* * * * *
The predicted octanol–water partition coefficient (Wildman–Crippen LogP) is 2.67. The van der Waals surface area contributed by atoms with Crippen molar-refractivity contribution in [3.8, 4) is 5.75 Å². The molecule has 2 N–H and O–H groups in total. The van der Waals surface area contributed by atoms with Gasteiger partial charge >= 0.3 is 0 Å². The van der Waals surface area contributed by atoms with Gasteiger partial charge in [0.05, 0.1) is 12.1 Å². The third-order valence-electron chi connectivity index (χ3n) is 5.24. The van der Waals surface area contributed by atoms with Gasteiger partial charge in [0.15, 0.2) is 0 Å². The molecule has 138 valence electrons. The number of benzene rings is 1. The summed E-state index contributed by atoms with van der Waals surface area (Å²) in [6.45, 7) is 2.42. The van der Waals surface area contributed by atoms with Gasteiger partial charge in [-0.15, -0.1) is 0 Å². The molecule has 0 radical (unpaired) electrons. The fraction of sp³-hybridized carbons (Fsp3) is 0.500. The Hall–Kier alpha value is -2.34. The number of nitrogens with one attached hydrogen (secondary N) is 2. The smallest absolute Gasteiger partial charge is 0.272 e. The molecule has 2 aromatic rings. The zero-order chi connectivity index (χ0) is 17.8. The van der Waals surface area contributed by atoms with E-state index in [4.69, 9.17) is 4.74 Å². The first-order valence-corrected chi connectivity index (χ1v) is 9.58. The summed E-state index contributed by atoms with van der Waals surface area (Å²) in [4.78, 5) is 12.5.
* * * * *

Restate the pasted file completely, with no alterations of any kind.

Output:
The predicted octanol–water partition coefficient (Wildman–Crippen LogP) is 2.67. The van der Waals surface area contributed by atoms with Crippen molar-refractivity contribution in [3.8, 4) is 5.75 Å². The molecule has 2 N–H and O–H groups in total. The van der Waals surface area contributed by atoms with Gasteiger partial charge >= 0.3 is 0 Å². The van der Waals surface area contributed by atoms with Gasteiger partial charge in [0.05, 0.1) is 12.1 Å². The third-order valence-electron chi connectivity index (χ3n) is 5.24. The van der Waals surface area contributed by atoms with Gasteiger partial charge in [0.15, 0.2) is 0 Å². The molecule has 138 valence electrons. The number of benzene rings is 1. The summed E-state index contributed by atoms with van der Waals surface area (Å²) in [6.45, 7) is 2.42. The van der Waals surface area contributed by atoms with Gasteiger partial charge in [-0.15, -0.1) is 0 Å². The molecule has 0 radical (unpaired) electrons. The fraction of sp³-hybridized carbons (Fsp3) is 0.500. The Hall–Kier alpha value is -2.34. The number of nitrogens with one attached hydrogen (secondary N) is 2. The smallest absolute Gasteiger partial charge is 0.272 e. The molecule has 2 aromatic rings. The zero-order chi connectivity index (χ0) is 17.8. The van der Waals surface area contributed by atoms with E-state index in [4.69, 9.17) is 4.74 Å². The first-order valence-corrected chi connectivity index (χ1v) is 9.58. The summed E-state index contributed by atoms with van der Waals surface area (Å²) in [4.78, 5) is 12.5.